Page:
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Pegmatite Veins


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#1 Buckshot

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Posted 06 December 2011 - 06:33 PM

I've located a pegmatite vein on the farm this summer and it a little hard to get to, my question is to you who have experience in finding pockets in veins. Is there any clue as to whether a Pegmatite may have a pocket with gems before you spend a lot of time digging ? This particular vein is very weathered and soft in a red clay bank. If you have knowledge that would help, let me know before I shift my emphasis away from looking for rubies, I would like to find an emerald, I'm under the impression that they are sometimes found in pockets in pegmatite as welll as other gems, if I'm wrong on this thinking, tell me.

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#2 rockhunter1620

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Posted 07 December 2011 - 02:58 AM

granitic, mafic, and ultra mafic pegmatites can be, and many times are, very good sources of valuable corundum, tourmaline, beryl, all the different quartzs, and even garnets, and topaz. So yes, it might be well worth it for you do " a little more diggin" so to speak, on that vein or sill as it may be, go for it bro.
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#3 Gilaoro

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Posted 07 December 2011 - 06:12 AM

I look for rusty streaks, cracks, moisture, seeping out, Look for trees bigger than normal, growing in a straight line.

When you re getting near a pocket the minerals making up the pegmatites get bigger.

Good Luck

#4 Buckshot

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Posted 07 December 2011 - 06:15 PM

Thanks Guys, Rockhunter 1620 there is an ultramafic body show on a geological map in the immediate vicinity and I think this may be why I have so many different minerals on the property, not too far from this vein is a big rock outcrop which is covered with small red garnets, largest maybe the size of a pea. Deer season will end here Sat. and some hunters have the adjoining property leased and this is not too far from the property line so I will possibly dig in it some after that.

Gilaoro I haven't seen any water seep from this vein but I've not been there much yet, there is a smaller vein in a different location that I may or may not have posted some pictures of months ago that I'm not sure if it is a quartz vein or a pegmatite vein it is in a sidewall where apparently they hydraulic mined and in wet weather it will seep water. I've dug some in it but haven't found any gold yet. I know for a fact it contains quartz & feldspar and some mica but it's appearance is not as obvious as the other pegmatite and it has such a dip, I would probably need a machine to follow it.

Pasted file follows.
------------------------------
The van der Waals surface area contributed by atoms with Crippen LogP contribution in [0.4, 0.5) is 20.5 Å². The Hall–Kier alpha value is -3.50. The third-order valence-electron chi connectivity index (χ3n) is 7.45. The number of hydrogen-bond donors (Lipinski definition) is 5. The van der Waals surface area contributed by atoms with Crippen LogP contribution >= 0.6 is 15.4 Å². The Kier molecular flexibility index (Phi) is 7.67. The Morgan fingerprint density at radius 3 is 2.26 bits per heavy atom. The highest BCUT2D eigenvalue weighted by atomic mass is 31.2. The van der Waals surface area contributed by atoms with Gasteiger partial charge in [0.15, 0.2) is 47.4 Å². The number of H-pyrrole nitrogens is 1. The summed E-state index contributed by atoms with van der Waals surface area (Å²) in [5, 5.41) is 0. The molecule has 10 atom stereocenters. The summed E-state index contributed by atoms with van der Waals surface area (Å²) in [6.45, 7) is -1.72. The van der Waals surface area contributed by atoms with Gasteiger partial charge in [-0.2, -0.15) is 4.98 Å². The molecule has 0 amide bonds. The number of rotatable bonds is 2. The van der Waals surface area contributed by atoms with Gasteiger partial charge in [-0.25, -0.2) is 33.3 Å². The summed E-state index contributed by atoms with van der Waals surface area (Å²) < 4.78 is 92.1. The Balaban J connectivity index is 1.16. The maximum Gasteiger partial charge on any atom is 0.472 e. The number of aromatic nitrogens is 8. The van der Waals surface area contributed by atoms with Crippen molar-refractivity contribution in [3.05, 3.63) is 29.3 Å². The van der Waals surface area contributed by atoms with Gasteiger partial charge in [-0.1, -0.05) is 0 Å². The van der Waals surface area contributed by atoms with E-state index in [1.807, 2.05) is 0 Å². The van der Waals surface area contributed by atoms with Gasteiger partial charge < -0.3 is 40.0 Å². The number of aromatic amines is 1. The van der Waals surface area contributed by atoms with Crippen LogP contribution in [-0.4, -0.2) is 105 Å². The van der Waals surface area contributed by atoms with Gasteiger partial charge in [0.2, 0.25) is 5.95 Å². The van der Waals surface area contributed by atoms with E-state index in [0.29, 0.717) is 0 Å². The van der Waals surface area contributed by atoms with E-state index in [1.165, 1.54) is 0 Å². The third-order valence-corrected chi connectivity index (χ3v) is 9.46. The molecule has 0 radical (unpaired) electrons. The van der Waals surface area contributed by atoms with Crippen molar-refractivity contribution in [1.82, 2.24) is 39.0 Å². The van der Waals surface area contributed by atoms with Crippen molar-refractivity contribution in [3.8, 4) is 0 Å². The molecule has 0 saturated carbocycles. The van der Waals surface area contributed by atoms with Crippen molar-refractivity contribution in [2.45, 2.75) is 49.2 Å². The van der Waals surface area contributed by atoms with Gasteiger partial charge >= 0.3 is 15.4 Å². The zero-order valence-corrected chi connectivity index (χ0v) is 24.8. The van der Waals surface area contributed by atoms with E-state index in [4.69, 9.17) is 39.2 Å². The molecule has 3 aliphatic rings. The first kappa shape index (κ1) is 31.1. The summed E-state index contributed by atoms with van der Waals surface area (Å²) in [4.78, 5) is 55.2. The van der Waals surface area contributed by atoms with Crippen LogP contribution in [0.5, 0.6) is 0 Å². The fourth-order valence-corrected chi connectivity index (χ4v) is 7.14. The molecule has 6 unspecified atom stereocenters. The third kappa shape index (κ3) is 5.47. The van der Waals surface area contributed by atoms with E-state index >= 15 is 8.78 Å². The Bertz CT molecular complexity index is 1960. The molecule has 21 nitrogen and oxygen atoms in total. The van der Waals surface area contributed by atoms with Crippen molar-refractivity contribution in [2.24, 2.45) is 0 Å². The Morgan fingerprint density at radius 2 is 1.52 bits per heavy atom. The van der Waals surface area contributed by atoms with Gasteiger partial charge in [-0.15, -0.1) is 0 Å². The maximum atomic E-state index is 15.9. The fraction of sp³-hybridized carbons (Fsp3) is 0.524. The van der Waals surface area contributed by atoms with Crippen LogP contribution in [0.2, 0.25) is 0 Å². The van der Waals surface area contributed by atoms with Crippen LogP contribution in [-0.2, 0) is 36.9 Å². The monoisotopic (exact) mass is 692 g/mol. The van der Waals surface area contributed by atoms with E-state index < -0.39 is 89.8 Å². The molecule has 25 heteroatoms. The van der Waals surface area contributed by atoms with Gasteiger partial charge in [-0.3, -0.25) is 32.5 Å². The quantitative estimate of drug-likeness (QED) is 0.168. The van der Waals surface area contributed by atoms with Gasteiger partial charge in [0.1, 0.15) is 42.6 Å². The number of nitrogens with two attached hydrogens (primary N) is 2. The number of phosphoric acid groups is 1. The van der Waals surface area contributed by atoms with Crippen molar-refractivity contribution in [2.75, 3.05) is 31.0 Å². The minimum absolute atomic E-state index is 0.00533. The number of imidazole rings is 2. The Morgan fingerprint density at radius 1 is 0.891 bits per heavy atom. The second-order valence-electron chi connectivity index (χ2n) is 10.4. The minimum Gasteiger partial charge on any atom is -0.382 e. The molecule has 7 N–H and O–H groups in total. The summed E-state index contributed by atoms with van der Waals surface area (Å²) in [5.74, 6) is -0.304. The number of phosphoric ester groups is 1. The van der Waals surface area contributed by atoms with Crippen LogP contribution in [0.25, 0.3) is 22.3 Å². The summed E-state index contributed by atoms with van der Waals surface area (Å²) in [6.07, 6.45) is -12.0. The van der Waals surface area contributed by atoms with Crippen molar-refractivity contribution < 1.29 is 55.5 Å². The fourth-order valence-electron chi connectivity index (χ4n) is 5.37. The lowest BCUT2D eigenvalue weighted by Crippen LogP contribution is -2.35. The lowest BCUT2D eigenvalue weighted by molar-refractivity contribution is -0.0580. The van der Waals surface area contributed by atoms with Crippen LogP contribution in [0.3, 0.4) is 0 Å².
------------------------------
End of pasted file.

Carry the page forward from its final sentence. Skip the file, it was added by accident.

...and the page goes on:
#5 Goldfinger

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Posted 08 December 2011 - 05:03 AM

When I was in Arizona, I heard about a find of massive beryl crystals some place in the Weaver mountains. The value was supposedly around $60,000. I used to run around all throughout that area but never saw any outcroppings of pegmatites. Now if you go look in Weaver creek, you'll see some boulders with mostly coarse grains of pegmatite in them but every now and then, you'll come across one with really large crystals. I went all the way upstream and off the sides of the creek looking for the source but could never find it.

I don't know how large your property is or if you even have a creek on it but you might want to check and see what you have if you do.

Steve

#6 Buckshot

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Posted 20 January 2012 - 08:27 AM

Hopefully I will attach pictures of pegmatite vein, smaller pictures were early on and larger ones from yesterday, after quite a bit of digging. Have found no gems but it really is educational and interesting seeing how the minerals form lines and then interact with each other. Worried about overhang above head so have backed out a little for safety and digging down instead of up. Did start finding small quartz pieces inside of feldspar.

Attached Thumbnails

  • Pegmatite picture # 5.JPG
  • Pegmatite picture #3.JPG
  • inside pegmatie vein #1.JPG
  • inside pegmatite vein #2.JPG


#7 Bedrock Bob

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Posted 20 January 2012 - 08:36 AM

Lanthanides! The new gold! Monazite sands and rare earth elements! It is the wave of the future and we are gearing up in New Mexico to supply the world! (China just shut the world off from the only supply). All that glitters ain't gold Cheekako. You gotta look for that monozite in the pegmatite and you will have more gold in your poke than a copper miner!
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#8 Buckshot

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Posted 20 January 2012 - 08:42 AM

Bob: Haven't thought about looking for monazite in the pegmatite maybe that is some of the yellowish material, I have found it on the farm in other places. Lots of mica, blackish and pink material in the vein.

#9 Bedrock Bob

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Posted 20 January 2012 - 08:52 AM

Bob: Haven't thought about looking for monazite in the pegmatite maybe that is some of the yellowish material, I have found it on the farm in other places. Lots of mica, blackish and pink material in the vein.